UNEMPLOYMENT AND UNDEREMPLOYMENT

Masses of people have no work, or work for pay which cannot come close to providing a living wage a one's family. Because of the soil erosion and structure of agriculture, thousands pour into Port-au-Prince looking for work.

Most of them have heard of a friend's friend or an uncle's cousin said to have found work in the tourist industry, or manufacturing sector. But there are few jobs to be had, and the slums grow. These unemployed masses put increasing pressure on the already inadequate city infrastructure.

The problems of unemployment and underemployment are caused in large measure by the lack of an adequate infrastructure and the domination of all wealth by the few. The political instability of the present moment does not help. Members of the Haitian elite and foreign investors are leery of investing in Haiti since no one knows where the government will move. (Bob Corbett | http://www.webster.edu/~corbetre/haiti/misctopic/leftover/whypoor.htm)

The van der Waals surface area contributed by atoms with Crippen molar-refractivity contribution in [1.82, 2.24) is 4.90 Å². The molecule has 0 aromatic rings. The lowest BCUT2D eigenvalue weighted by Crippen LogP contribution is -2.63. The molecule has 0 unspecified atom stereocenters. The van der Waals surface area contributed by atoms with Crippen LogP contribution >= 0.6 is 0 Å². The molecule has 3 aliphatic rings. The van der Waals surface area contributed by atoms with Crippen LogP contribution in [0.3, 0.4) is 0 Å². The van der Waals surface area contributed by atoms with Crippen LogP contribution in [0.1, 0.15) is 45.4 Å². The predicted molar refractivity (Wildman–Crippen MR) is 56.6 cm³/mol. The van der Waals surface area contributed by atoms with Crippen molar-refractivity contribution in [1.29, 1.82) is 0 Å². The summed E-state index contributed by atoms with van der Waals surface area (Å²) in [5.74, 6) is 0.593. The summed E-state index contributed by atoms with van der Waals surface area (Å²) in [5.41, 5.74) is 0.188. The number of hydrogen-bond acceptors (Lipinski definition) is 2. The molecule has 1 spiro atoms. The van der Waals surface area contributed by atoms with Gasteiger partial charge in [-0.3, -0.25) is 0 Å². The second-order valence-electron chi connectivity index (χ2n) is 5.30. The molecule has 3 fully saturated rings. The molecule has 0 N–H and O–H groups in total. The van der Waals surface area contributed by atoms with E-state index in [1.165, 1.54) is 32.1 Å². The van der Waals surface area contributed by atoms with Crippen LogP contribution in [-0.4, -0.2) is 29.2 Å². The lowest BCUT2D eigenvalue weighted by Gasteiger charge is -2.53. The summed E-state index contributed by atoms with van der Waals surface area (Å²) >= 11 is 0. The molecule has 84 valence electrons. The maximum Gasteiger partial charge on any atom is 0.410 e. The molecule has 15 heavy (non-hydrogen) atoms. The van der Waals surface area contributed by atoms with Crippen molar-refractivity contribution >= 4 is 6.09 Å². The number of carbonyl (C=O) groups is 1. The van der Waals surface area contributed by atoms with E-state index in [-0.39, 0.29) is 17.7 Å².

U.S. Trade Embargo

Almost no other U.N. member agrees with this except the U.S. Colin Powell is given credit for maintaining it, likely for the sake of maintaining it. Look for the embargo to end with the current administration unless another Republican administration is elected.

Payment of Debts

Under previous corrupt governments such as Aristide, Haiti has been made to pay unjust debts.